Economic crisis and government action to stabilize the economy are drawing the American people into politics. When the government began to insert itself openly and directly into the management of the economy, the whole country was pulled into political discourse — “leave it to the market,” “bailout those corporations that are too large to fail,” “nationalize” – with journalists and students, laid-off and debt-laden workers, homeowners and homeless all asking, “Where’s my bailout?”
The national public discourse is on. It is not only the academics, leftists, progressives, and news spinners, but, today mainstream America is awakening to politics beyond elections. For the first time in many generations, we see a public discourse that opens the door to political struggle over class interests.
Whether revolutionaries can seize this historical moment to add depth, vision, and class partisanship to the intensifying debate depends both on political strategy and on an approach to work that politicizes from within this broad awakening.
Where history is going
Revolutionaries are not free to simply politicize and “revolutionize” at will. We can do so under definite economic and historical conditions. When those conditions are ripe, it is critical that we understand those conditions and seize the time.
The financial crisis spotlights society at a critical juncture. The ruling class cannot protect its property nor stabilize the economy without the government inserting itself into management of the economy and instituting nationalization in some form – partial or temporary.
At the same time, unless the government takes responsibility for the public welfare, larger and larger sections of the population will go without the basic necessaries of life. Unless the Federal government guarantees health care for all, millions will suffer and die for lack of money to see a doctor. Unless the government ensures everyone’s access to the necessaries of life, like education and clean running water, private industry will buy up ever broader components of the public infrastructure in cities and towns across the country and run them for the profit of the corporations.
This objective necessity of nationalization opens the decisive battlefield over whose interests the government will serve. Will the public demand nationalization in the interests of the common good? Will the class that works until its labor is no longer needed struggle for its interests to be served and protected? Or will nationalization continue to serve the interests of private corporate investors, the class that accumulates wealth based on others’ toil and their growing debt? On this historical battleground over whose interests nationalization will serve, our class can be formed politically – with the consciousness and capacity to fight in its own class interests.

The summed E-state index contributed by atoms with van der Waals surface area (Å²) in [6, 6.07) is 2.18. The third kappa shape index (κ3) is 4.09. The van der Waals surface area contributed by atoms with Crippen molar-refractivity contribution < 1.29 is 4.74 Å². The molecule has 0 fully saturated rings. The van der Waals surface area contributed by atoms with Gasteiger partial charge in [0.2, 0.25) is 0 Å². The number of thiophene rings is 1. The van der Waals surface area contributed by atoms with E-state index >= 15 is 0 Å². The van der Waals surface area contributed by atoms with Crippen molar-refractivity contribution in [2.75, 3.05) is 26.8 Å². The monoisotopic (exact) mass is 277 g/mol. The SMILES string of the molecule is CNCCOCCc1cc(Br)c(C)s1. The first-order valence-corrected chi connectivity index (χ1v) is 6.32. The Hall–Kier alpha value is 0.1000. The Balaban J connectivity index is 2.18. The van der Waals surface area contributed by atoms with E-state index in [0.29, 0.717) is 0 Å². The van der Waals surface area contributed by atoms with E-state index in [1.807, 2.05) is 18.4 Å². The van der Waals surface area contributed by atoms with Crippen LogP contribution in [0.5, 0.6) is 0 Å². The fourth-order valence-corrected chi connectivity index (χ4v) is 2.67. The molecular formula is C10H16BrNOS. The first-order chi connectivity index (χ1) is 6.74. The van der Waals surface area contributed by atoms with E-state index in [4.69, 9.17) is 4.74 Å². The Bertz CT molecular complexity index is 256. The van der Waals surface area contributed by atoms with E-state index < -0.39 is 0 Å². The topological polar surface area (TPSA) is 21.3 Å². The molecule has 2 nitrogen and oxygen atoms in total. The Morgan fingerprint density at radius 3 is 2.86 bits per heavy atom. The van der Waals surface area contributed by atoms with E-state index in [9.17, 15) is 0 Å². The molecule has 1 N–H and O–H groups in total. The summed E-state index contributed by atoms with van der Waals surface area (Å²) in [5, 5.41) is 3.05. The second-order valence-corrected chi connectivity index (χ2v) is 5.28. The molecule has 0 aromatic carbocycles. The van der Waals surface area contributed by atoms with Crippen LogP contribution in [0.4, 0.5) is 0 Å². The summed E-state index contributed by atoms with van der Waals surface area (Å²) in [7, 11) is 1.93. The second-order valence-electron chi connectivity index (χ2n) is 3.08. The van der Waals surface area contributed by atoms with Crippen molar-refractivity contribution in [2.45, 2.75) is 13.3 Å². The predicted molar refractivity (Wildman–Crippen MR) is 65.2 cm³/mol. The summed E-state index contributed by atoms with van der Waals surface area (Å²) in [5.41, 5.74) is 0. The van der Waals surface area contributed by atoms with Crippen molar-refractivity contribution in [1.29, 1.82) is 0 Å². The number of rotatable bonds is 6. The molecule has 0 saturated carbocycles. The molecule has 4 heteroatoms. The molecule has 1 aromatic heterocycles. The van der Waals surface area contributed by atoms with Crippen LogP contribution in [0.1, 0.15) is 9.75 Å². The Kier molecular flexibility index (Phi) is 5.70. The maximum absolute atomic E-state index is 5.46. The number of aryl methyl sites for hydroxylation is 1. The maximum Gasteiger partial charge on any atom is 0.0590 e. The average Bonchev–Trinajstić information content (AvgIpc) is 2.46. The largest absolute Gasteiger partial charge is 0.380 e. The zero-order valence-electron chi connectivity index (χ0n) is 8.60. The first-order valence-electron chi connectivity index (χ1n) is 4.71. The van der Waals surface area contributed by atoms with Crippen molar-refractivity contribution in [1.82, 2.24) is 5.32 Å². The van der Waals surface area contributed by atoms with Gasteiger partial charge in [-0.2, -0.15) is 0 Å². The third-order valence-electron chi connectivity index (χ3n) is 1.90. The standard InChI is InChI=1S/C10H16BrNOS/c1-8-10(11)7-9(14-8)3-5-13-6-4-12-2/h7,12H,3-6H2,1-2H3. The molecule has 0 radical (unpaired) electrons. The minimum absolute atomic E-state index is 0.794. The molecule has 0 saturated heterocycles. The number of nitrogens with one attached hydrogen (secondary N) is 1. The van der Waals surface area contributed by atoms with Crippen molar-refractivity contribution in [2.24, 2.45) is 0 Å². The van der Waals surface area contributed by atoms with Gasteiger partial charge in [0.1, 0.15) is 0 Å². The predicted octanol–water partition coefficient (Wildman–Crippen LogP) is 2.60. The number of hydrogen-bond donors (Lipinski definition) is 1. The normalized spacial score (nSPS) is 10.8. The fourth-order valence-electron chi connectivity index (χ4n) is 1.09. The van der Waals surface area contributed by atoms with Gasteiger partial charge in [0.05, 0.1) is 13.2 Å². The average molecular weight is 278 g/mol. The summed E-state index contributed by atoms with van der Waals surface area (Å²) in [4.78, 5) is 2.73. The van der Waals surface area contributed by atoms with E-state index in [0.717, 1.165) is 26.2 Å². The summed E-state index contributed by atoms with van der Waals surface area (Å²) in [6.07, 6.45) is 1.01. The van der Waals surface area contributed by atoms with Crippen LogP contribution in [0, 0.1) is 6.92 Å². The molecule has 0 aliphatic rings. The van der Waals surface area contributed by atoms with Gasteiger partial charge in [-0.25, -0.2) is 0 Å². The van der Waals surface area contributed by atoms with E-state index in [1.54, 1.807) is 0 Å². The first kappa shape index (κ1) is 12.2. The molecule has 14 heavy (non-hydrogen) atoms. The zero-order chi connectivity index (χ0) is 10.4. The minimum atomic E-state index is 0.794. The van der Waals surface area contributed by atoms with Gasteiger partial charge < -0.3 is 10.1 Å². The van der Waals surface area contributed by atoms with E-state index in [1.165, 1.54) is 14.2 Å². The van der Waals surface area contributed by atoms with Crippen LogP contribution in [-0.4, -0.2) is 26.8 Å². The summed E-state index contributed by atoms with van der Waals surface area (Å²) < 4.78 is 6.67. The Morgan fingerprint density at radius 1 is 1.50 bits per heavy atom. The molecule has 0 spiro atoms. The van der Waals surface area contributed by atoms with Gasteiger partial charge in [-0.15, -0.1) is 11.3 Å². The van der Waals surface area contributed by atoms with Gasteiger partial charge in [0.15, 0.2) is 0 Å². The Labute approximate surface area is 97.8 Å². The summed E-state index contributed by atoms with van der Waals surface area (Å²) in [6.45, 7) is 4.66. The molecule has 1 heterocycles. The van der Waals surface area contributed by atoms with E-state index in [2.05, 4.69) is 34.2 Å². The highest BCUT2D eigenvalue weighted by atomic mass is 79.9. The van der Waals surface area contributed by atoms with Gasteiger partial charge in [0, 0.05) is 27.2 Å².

This battle is already conjuring up forms that are rooted in American history. At critical turning points, when the populace had to pay for the disruptions in the economy, it aimed its anger at “the banks” or “Wall Street.” In controversies over the Bank of the United States in the early 1800s, over the gold standard in the late 1800s, and over financial regulation during the early days of the New Deal, American politics was about finance.
The current crisis is resurrecting the American anger at the financial elite. Unfortunately, along with that anger comes the danger of racial and anti-immigrant agitation reminiscent of other turning points in American history.
New ideology and political direction will not spring forth spontaneously out of layoffs, loss of health and retirement benefits, or foreclosures. But this time, there is no way forward for private property except to protect and expand the power of those who accumulate wealth off of financial speculation and the expanding debt of the working class. This time, the anger at the financial elite can also be a channel through which American politics gets infused with a sense of class interests and how to fight for them politically.
Political strategy aims at achieving or maintaining political power. It operates within the subjective side of the movement – the conscious side of the developing movement. Key to strategy is identifying your enemy’s weak points. Even this nascent stage of the process reveals a critical point of ideological vulnerability.
Today’s crisis and government action are pulling people from all walks of life into motion. But one section holds the potential to pull all others forward. The stably employed, mid-American workers have been the targets of appeals by political campaigns. They have played the pivotal role in decisive ideological shifts in the history of the country.